The EASTER VIGIL ushers in the GREAT FIFTY DAYS ending with PENTECOST
We are Easter people. Christ has conquered death and has risen from the grave.
The day of Resurrection!
Earth tell it out abroad;
The Passover of gladness,
The Passover of God!
From death to life eternal.
From earth unto the sky,
Our Christ hath brought us over,
With hymns of victory.
During those great fifty days the Church celebrates the Ascension of Christ, forty days after Easter. Christ returns to heaven taking His manhood with Him, and to prepare a place for all His faithful people.
The Lord ascendeth up on high,
Loud anthems round hims swelling;
The Lord hath triumphed gloriously,
In power and might excelling:
Hell anf grave are captive led;
Lo, he returns, our glorious Head,
To his eternal dwelling.
The Spirit that Christ promised during His earthly ministry is poured out on the Apostles, Mary, and other disciples who had been waiting for its descent. This day is thus known as the birthday of the Church as from that moment the disciples preached boldly that the Christ who had been crucified had risen from the dead and we are witnesses to that. Repent and believe in Christ the Saviour of all.
It fills the Church of God; it fills
The sinful world around:
Only in stubborn hearts and wills,
No place for Him is found.
THE HOLY AND BLESSED TRINITY
A week after Pentecost the Church celebrates the glorious and undivided Trinity - that God is three persons in one - God the Father, God the Son and the God the Holy Spirit.
Most ancient of all mysteries,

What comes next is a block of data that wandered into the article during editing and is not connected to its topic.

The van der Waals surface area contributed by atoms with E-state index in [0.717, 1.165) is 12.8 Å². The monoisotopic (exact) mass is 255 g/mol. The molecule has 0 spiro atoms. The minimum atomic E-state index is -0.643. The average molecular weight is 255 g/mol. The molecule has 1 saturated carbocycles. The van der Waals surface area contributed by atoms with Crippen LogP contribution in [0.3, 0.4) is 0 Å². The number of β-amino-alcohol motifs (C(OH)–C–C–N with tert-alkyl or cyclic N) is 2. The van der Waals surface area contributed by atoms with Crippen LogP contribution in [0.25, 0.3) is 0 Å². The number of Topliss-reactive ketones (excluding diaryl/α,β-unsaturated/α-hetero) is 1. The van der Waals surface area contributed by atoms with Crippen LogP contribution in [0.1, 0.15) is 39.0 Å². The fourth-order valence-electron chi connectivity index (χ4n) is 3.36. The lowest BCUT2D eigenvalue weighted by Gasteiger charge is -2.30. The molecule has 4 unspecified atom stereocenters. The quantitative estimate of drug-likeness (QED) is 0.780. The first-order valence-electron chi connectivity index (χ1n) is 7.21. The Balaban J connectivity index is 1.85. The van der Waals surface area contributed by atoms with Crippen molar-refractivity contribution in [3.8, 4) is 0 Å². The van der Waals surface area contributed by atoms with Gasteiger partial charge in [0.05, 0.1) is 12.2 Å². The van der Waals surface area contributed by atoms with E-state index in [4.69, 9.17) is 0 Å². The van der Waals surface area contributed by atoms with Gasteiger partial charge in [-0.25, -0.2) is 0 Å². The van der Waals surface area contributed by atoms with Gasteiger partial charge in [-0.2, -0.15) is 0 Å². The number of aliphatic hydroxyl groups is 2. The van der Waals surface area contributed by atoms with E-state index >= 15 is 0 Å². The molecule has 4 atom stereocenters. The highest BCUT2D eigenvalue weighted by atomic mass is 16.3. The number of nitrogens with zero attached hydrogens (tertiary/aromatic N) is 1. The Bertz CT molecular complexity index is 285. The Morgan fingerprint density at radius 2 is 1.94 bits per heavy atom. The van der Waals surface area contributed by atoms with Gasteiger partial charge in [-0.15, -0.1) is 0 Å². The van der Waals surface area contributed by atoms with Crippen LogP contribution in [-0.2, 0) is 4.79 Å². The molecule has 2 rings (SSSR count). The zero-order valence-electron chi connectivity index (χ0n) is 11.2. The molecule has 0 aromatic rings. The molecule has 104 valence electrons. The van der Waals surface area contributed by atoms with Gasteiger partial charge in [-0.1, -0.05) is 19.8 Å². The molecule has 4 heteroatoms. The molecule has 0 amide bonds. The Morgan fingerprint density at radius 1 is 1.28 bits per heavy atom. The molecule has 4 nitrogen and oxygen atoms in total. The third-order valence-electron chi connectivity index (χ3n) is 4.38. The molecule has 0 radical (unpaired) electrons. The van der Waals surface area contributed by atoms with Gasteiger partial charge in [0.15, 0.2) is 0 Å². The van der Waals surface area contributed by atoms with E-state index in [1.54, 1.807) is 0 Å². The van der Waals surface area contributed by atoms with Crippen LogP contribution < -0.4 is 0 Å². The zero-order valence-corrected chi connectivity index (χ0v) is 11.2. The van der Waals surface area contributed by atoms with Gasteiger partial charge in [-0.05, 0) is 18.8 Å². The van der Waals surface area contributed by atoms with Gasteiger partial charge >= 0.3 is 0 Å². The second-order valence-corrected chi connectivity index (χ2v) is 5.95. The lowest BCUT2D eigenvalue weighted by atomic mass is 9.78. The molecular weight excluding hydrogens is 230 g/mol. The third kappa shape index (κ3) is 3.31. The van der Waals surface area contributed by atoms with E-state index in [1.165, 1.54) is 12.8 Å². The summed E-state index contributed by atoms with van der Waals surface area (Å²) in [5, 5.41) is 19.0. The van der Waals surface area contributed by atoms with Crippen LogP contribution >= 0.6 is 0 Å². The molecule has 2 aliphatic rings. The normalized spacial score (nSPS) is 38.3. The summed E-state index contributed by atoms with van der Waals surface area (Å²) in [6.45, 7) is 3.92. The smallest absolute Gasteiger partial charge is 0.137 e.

Before thy throne we lie;
Have mercy now, most merciful,
Most holy Trinity.
celebrated on the Thursday after Trinity Sunday
O Sacrament most holy,
O Sacrament divine,
All praise and thanksgiving,
Be every moment thine,
Be every moment thine.
The heart of the life for every devout Catholic is attending daily Mass where the Eucharist is offered and the faithful receive the Body and Blood of Christ. O this day we express our thankfulness for this.
Therefore we, before him bending,
This great Sacrament revere;
Types and shadows have their ending,
For the newer right is here;
Faith, thy outward sense befriending,
Makes the inward vision clear.
SACRED HEART, celebrated Friday week after Corpus Christi. On this day we focus on that heart which was pierced at Golgotha when our blessed Lord poured out His life for all peoples. No heart has loved so much.
THE DORMITION OR THE ASSUMPTION OF MARY.
Who is she who rises resplendent, all pure, and bright as the sun?
On the 15th August the Church commemorates the falling asleep of the Mother of God and her assumption into heaven. Throughout the year there are many feasts of Mary, but this is the most important.
The feast of the Dormition dates at least from the 5th C. It was always celebrated in Jerusalem on this date, whilst in some other parts of the Eastern church the date varied. In the 7th C, the Byzantine emperor, Maurice decreed that the Dormition be celebrated everywhere on the 15th. Later the Western Church adopted the same date, but always kept it as the Assumption.
The Orthodox Church has never insisted that the Assumption be a dogma as the West has done. It has taken the attitude that for those who are affirmed in faith in the Resurrection and Ascension of our Lord, it is evident that, if the Son of God, took His human nature from blessed Mary, she who served the Incarnation had in her turn to be assumed into the glory of her Son who was risen and ascended into heaven. "Arise, O Lord, into Your rest; You, and the ark of Yours holiness." "The grave and death could not retain the Mother of Life", for her Son has transported her into the life of the future age.
MICHAELMASS. At the end of September and during the month of October we remember the angels, especially the arcangels Michael, Gabriel and Raphael on the 29th September, and Guardian Angels on the 2nd October. Remembering the angels makes us conscious of the spiritual world as well as the material. We should always be conscious that the angels surround us and only wanting our good.
ALL SAINTS AND ALL SOULS. November is the special time when we remember all those who have gone before us. Those souls who are now in heaven and the dead who are still in purgatory being refined for the everlasting life in heaven.